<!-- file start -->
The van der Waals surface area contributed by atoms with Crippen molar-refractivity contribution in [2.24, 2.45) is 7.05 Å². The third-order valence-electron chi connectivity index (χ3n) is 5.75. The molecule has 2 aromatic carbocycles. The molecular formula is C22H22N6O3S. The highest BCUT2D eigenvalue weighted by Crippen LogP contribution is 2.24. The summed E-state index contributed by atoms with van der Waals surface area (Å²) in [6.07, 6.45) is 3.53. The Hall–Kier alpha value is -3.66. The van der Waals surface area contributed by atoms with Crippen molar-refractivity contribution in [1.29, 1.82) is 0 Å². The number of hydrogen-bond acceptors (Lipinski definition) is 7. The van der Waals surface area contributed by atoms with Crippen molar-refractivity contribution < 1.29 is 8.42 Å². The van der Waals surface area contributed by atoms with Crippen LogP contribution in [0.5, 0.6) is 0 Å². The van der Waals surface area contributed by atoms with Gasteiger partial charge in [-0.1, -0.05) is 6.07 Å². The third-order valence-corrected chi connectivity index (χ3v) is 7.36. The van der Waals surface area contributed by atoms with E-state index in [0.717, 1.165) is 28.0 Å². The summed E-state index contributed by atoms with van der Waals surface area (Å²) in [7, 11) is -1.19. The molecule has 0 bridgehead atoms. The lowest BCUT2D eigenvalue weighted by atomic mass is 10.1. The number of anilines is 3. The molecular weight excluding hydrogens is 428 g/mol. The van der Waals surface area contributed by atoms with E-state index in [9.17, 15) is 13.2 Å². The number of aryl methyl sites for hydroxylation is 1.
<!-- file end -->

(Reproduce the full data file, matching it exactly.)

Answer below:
The van der Waals surface area contributed by atoms with Crippen molar-refractivity contribution in [2.24, 2.45) is 7.05 Å². The third-order valence-electron chi connectivity index (χ3n) is 5.75. The molecule has 2 aromatic carbocycles. The molecular formula is C22H22N6O3S. The highest BCUT2D eigenvalue weighted by Crippen LogP contribution is 2.24. The summed E-state index contributed by atoms with van der Waals surface area (Å²) in [6.07, 6.45) is 3.53. The Hall–Kier alpha value is -3.66. The van der Waals surface area contributed by atoms with Crippen molar-refractivity contribution in [1.29, 1.82) is 0 Å². The number of hydrogen-bond acceptors (Lipinski definition) is 7. The van der Waals surface area contributed by atoms with Crippen molar-refractivity contribution < 1.29 is 8.42 Å². The van der Waals surface area contributed by atoms with Crippen LogP contribution in [0.5, 0.6) is 0 Å². The van der Waals surface area contributed by atoms with Gasteiger partial charge in [-0.1, -0.05) is 6.07 Å². The third-order valence-corrected chi connectivity index (χ3v) is 7.36. The van der Waals surface area contributed by atoms with E-state index in [0.717, 1.165) is 28.0 Å². The summed E-state index contributed by atoms with van der Waals surface area (Å²) in [7, 11) is -1.19. The molecule has 0 bridgehead atoms. The lowest BCUT2D eigenvalue weighted by atomic mass is 10.1. The number of anilines is 3. The molecular weight excluding hydrogens is 428 g/mol. The van der Waals surface area contributed by atoms with E-state index in [9.17, 15) is 13.2 Å². The number of aryl methyl sites for hydroxylation is 1.